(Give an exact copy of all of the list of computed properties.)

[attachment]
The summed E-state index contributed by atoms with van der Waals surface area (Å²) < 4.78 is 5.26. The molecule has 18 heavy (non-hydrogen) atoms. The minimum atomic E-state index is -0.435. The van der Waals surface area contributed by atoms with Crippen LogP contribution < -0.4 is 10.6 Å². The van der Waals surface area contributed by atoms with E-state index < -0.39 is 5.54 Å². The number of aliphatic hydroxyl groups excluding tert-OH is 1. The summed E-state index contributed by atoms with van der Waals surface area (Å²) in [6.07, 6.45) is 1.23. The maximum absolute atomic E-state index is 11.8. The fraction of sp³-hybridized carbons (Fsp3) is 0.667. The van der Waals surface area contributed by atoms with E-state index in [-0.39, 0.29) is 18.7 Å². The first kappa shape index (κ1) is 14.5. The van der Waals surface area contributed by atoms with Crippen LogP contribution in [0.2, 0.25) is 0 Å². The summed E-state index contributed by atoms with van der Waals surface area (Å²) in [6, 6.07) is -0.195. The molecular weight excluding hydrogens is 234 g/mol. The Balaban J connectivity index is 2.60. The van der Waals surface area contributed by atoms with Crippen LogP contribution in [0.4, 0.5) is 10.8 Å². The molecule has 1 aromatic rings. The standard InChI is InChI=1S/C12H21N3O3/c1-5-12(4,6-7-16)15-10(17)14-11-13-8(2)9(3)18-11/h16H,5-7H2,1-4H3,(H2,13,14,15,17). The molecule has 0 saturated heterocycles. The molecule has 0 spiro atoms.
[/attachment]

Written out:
The summed E-state index contributed by atoms with van der Waals surface area (Å²) < 4.78 is 5.26. The molecule has 18 heavy (non-hydrogen) atoms. The minimum atomic E-state index is -0.435. The van der Waals surface area contributed by atoms with Crippen LogP contribution < -0.4 is 10.6 Å². The van der Waals surface area contributed by atoms with E-state index < -0.39 is 5.54 Å². The number of aliphatic hydroxyl groups excluding tert-OH is 1. The summed E-state index contributed by atoms with van der Waals surface area (Å²) in [6.07, 6.45) is 1.23. The maximum absolute atomic E-state index is 11.8. The fraction of sp³-hybridized carbons (Fsp3) is 0.667. The van der Waals surface area contributed by atoms with E-state index in [-0.39, 0.29) is 18.7 Å². The first kappa shape index (κ1) is 14.5. The van der Waals surface area contributed by atoms with Crippen LogP contribution in [0.2, 0.25) is 0 Å². The summed E-state index contributed by atoms with van der Waals surface area (Å²) in [6, 6.07) is -0.195. The molecular weight excluding hydrogens is 234 g/mol. The Balaban J connectivity index is 2.60. The van der Waals surface area contributed by atoms with Crippen LogP contribution in [0.4, 0.5) is 10.8 Å². The molecule has 1 aromatic rings. The standard InChI is InChI=1S/C12H21N3O3/c1-5-12(4,6-7-16)15-10(17)14-11-13-8(2)9(3)18-11/h16H,5-7H2,1-4H3,(H2,13,14,15,17). The molecule has 0 saturated heterocycles. The molecule has 0 spiro atoms.